Ganciclovir (Cymevene)

Ganciclovir (Cymevene) is an anti-cytomegalovirus drug that works by inhibiting DNA polymerase. It can prevent cytomegalovirus from reproducing and infecting new cells, but it cannot eliminate it from the body. Ganciclovir may also be active against a range of other viruses. However, it is not effective at preventing cytomegalovirus in HIV-positive patients.1

Ganciclovir is manufactured by Roche. In the United States its trade name is Cytovene.

Ganciclovir is available in several formulations: oral, intravenous and intravitreal (into the eye).

Intravenous ganciclovir is an approved drug for treating cytomegalovirus retinitis and preventing or delaying recurrences. Intravenous ganciclovir may be used in combination with foscarnet (Foscavir). Before the development of oral forms of ganciclovir, the drug was administered intravenously through an implanted central venous catheter to achieve the high levels needed. Each infusion normally takes one hour. Treatment for cytomegalovirus retinitis is usually continued at a dose of 10 to 15mg/kg per day for three weeks. The usual dose for maintenance therapy is 5mg/kg per day. As maintenance therapy, this was highly inconvenient and provided the motivation for the subsequent development of oral forms of ganciclovir.

The oral capsule formulation of ganciclovir is approved for the maintenance therapy of cytomegalovirus retinitis. Oral ganciclovir is less effective than intravenous ganciclovir at preventing relapses, but it does remove the need to have a catheter implanted, and thus reduces the risk of catheter-borne infections. Oral ganciclovir maintenance therapy is taken at a dose of 1000mg three times daily with food. Alternatively, a dose of 500mg can be taken six times daily. Oral ganciclovir capsules should be handled with care. They must not be opened or crushed, and any powder from inside the capsules should be washed off the skin immediately.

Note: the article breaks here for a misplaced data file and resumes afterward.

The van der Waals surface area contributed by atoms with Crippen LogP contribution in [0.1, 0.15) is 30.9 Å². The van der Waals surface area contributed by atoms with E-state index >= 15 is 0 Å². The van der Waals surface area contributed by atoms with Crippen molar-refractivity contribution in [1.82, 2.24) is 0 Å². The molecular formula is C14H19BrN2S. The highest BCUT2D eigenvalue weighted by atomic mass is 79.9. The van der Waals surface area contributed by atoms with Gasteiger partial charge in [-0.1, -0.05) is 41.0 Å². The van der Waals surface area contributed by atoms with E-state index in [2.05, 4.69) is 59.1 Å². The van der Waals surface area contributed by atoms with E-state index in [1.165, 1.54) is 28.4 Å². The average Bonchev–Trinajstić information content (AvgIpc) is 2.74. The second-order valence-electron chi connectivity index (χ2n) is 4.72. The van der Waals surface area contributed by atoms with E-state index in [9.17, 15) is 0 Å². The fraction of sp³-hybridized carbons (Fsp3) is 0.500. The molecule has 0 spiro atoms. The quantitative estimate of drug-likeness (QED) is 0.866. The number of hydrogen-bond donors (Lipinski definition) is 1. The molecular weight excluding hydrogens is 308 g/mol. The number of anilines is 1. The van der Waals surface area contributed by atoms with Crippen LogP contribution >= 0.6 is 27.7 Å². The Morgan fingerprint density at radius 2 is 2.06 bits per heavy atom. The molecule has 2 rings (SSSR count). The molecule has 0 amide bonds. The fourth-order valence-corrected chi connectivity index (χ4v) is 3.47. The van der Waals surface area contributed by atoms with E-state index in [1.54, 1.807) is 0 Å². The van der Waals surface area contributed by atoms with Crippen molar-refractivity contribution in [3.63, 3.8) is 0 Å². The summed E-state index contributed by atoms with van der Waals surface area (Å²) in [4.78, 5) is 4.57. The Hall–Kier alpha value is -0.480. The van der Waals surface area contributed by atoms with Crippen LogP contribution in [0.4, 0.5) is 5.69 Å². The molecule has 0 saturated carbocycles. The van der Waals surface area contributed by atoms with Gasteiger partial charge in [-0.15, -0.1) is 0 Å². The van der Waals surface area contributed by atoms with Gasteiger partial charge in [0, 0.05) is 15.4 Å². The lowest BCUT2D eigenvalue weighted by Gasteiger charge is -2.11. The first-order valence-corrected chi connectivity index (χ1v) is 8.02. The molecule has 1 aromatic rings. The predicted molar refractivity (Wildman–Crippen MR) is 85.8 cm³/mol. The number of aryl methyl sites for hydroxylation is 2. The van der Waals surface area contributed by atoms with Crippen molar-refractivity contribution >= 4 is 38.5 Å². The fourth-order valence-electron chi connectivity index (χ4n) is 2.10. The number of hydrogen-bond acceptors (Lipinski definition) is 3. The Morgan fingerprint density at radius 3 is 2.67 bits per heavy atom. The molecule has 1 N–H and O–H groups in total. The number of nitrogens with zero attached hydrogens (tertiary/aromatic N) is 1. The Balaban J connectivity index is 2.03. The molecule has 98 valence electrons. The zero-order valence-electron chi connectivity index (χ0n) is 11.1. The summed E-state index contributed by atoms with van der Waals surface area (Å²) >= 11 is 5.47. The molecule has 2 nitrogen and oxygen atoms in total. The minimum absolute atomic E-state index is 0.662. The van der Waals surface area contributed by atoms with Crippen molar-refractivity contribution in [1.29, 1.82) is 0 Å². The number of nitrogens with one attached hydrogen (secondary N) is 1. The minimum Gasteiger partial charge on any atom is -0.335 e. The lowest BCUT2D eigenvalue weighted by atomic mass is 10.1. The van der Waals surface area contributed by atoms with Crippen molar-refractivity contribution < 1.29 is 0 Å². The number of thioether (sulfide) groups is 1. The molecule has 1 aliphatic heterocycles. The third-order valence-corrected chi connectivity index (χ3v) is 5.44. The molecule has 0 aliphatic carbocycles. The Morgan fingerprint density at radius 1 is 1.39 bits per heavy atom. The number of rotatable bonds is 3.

Ganciclovir delivered directly into the eye is also effective against cytomegalovirus. It is administered either by injection or by implanting devices in the eye that slowly release ganciclovir. Ganciclovir implants were marketed under the trade name Vitrasert. However, the marketing authorisation in Europe was voluntarily withdrawn in 2002 due to a lack of demand. Furthermore, the implant only provides local protection against cytomegalovirus, so oral ganciclovir must be taken by people with implants to prevent disease in other locations in the body.2

The development of strains of cytomegalovirus that are resistant to ganciclovir has been reported. These do not seem to develop any faster with oral ganciclovir than with the intravenous formulation.

Antiretroviral therapy has transformed the treatment of certain opportunistic infections such as cytomegalovirus. Oral ganciclovir treatment may only be necessary in people experiencing viral rebound and immunological deterioration following a period of successful response to antiretroviral therapy.